IC Book club review – Successful Employee Communications

This #ICBookClub we discussed the newly published Successful Employee Communications by Liam Fitzpatrick and Sue Dewhurst.

It’s a practitioner’s guide to tools, models and best practice for internal communication. It covers a range of topics including audits, setting objectives, understanding your audiences, messaging, channels, line managers, change and measurement. Here are some of the highlights from the #ICBookClub conversation:

What do we mean by internal communication? 

In the very first chapter, Liam and Sue set out what their definition of internal communication is within the context of their book. It was a useful reminder that there isn’t always clarity about what we mean by internal communication, even between internal communicators, which can lead to misunderstandings.

It’s essential that internal communicators ensure that they have a shared understanding with their stakeholders to aid the planning and delivery of projects.

Establishing collaborative relationships

We often talk about the need to think strategically and this book encourages internal communicators to build collaborative relationships that involve coming into any conversation armed with questions and suggestions rather than simply be an order taker. Sue’s ARROW model sets out a series of questions that internal communicators can use as a framework to facilitate their conversations, especially with senior stakeholders, ensuring they elicit useful insight which will inform decision making.

It’s broken into key areas you need to consider:

  • Aim
  • Reality
  • Roadblocks
  • Opportunities
  • Who and when

Messaging

A big part of our role is ensuring that employees understand key messages. But it’s not as simple as it sounds. The messaging chapter of the book looks at ‘how people’s fundamental opinions about the world shape how they will react to information and events’.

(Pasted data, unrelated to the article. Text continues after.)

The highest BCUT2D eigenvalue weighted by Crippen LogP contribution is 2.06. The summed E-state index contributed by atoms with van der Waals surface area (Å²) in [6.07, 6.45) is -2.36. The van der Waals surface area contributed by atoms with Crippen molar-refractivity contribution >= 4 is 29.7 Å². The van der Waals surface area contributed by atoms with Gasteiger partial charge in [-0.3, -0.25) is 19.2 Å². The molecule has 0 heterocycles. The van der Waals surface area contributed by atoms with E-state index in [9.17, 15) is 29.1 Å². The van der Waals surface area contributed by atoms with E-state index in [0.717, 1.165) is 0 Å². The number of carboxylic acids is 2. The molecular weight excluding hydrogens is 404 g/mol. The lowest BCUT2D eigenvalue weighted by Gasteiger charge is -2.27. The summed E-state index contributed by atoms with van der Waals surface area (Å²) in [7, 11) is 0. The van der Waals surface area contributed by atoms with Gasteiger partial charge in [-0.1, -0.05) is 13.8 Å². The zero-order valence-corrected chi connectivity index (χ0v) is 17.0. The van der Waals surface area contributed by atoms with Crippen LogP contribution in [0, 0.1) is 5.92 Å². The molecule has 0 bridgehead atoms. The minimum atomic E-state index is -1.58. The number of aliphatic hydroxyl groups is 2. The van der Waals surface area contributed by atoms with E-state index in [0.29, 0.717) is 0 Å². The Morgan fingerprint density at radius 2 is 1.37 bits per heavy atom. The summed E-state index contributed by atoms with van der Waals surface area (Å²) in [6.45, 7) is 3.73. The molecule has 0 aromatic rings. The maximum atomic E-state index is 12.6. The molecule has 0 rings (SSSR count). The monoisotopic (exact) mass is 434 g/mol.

The Frame, Narrative and Message model addresses this by helping communicators think through what employees’ current perceptions and beliefs are and if you need to shift them, how you can tell a story to bring the information to life and what the specific messages are that you want employees to act on. If you just communicate the messages without the other two elements you could find that they don’t land well as you haven’t understood the wider context.

The need for data and evidence

The book emphasised the need for internal communicators to gather data and evidence, especially when working with leaders, to be seen as strategic and credible. This really resonated with #ICBookClub participants:

“All too often people obsess over numbers and fall down a rabbit hole of data and analytics. As the book says, you have to own your data and explain it in a way that leaders will actually take notice and take something from.” @wefoxster

Author, Liam Fitzpatrick added to this point:

“I think the mistake we make is thinking that senior leaders care about visitors or clicks. They want to know how the organisation is improving. Too often we lose sight of that…” @LiamFitz

Successful Employee Communications is a comprehensive guide that will help internal communicators be effective in their roles. It’s packed full of helpful models as well as case studies from companies such as AXA, Vodafone, HSBC, Zurich, Aviva and many more. This is a book that you’ll want to have within easy reach.

Our next IC Book Club selection is ‘Alive at Work’ by Daniel Cable, which we’ll be discussing in our usual Twitter chat at 8pm (BST) on Tuesday 15 October.

Tweet you then!

#ICBookClub

(P.S. Have you booked your ticket for our Changing the Conversation conference on 8 October in Birmingham? Grab your ticket now to hear from Chuck Gose, Rachel Miller, Katie Macauley, Keith Lewis, Helen Schick and many more.)

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